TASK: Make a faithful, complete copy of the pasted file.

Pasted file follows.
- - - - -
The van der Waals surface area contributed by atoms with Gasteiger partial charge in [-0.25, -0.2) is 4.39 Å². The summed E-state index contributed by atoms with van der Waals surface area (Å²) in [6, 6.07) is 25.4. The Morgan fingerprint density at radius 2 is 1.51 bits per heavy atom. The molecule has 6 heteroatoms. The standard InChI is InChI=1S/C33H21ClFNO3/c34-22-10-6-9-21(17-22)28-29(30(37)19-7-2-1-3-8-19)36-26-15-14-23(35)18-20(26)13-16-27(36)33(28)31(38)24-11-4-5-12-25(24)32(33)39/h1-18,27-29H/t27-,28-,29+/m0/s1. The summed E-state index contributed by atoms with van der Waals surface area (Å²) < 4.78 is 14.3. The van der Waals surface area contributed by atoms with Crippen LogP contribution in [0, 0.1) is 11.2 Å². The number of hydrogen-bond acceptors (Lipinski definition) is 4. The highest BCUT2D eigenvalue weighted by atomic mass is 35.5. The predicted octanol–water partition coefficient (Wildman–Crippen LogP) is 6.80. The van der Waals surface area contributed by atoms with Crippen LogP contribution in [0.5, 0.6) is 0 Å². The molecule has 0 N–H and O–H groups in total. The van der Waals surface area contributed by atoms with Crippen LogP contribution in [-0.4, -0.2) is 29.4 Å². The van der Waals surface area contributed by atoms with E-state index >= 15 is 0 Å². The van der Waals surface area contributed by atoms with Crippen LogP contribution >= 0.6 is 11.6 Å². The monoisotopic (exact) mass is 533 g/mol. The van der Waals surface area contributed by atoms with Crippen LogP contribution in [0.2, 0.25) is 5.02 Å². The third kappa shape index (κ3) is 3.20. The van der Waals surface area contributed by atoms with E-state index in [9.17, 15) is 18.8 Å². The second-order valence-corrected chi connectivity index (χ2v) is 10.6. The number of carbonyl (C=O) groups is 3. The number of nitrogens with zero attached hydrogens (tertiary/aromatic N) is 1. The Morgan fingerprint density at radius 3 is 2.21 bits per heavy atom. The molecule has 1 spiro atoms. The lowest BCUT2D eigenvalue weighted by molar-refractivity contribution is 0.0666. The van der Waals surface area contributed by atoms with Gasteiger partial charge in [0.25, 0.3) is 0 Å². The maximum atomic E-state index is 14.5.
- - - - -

The van der Waals surface area contributed by atoms with Gasteiger partial charge in [-0.25, -0.2) is 4.39 Å². The summed E-state index contributed by atoms with van der Waals surface area (Å²) in [6, 6.07) is 25.4. The Morgan fingerprint density at radius 2 is 1.51 bits per heavy atom. The molecule has 6 heteroatoms. The standard InChI is InChI=1S/C33H21ClFNO3/c34-22-10-6-9-21(17-22)28-29(30(37)19-7-2-1-3-8-19)36-26-15-14-23(35)18-20(26)13-16-27(36)33(28)31(38)24-11-4-5-12-25(24)32(33)39/h1-18,27-29H/t27-,28-,29+/m0/s1. The summed E-state index contributed by atoms with van der Waals surface area (Å²) < 4.78 is 14.3. The van der Waals surface area contributed by atoms with Crippen LogP contribution in [0, 0.1) is 11.2 Å². The number of hydrogen-bond acceptors (Lipinski definition) is 4. The highest BCUT2D eigenvalue weighted by atomic mass is 35.5. The predicted octanol–water partition coefficient (Wildman–Crippen LogP) is 6.80. The van der Waals surface area contributed by atoms with Crippen LogP contribution in [0.5, 0.6) is 0 Å². The molecule has 0 N–H and O–H groups in total. The van der Waals surface area contributed by atoms with Crippen LogP contribution in [-0.4, -0.2) is 29.4 Å². The van der Waals surface area contributed by atoms with E-state index >= 15 is 0 Å². The van der Waals surface area contributed by atoms with Crippen LogP contribution >= 0.6 is 11.6 Å². The monoisotopic (exact) mass is 533 g/mol. The van der Waals surface area contributed by atoms with Crippen LogP contribution in [0.2, 0.25) is 5.02 Å². The third kappa shape index (κ3) is 3.20. The van der Waals surface area contributed by atoms with E-state index in [9.17, 15) is 18.8 Å². The second-order valence-corrected chi connectivity index (χ2v) is 10.6. The number of carbonyl (C=O) groups is 3. The number of nitrogens with zero attached hydrogens (tertiary/aromatic N) is 1. The Morgan fingerprint density at radius 3 is 2.21 bits per heavy atom. The molecule has 1 spiro atoms. The lowest BCUT2D eigenvalue weighted by molar-refractivity contribution is 0.0666. The van der Waals surface area contributed by atoms with Gasteiger partial charge in [0.25, 0.3) is 0 Å². The maximum atomic E-state index is 14.5.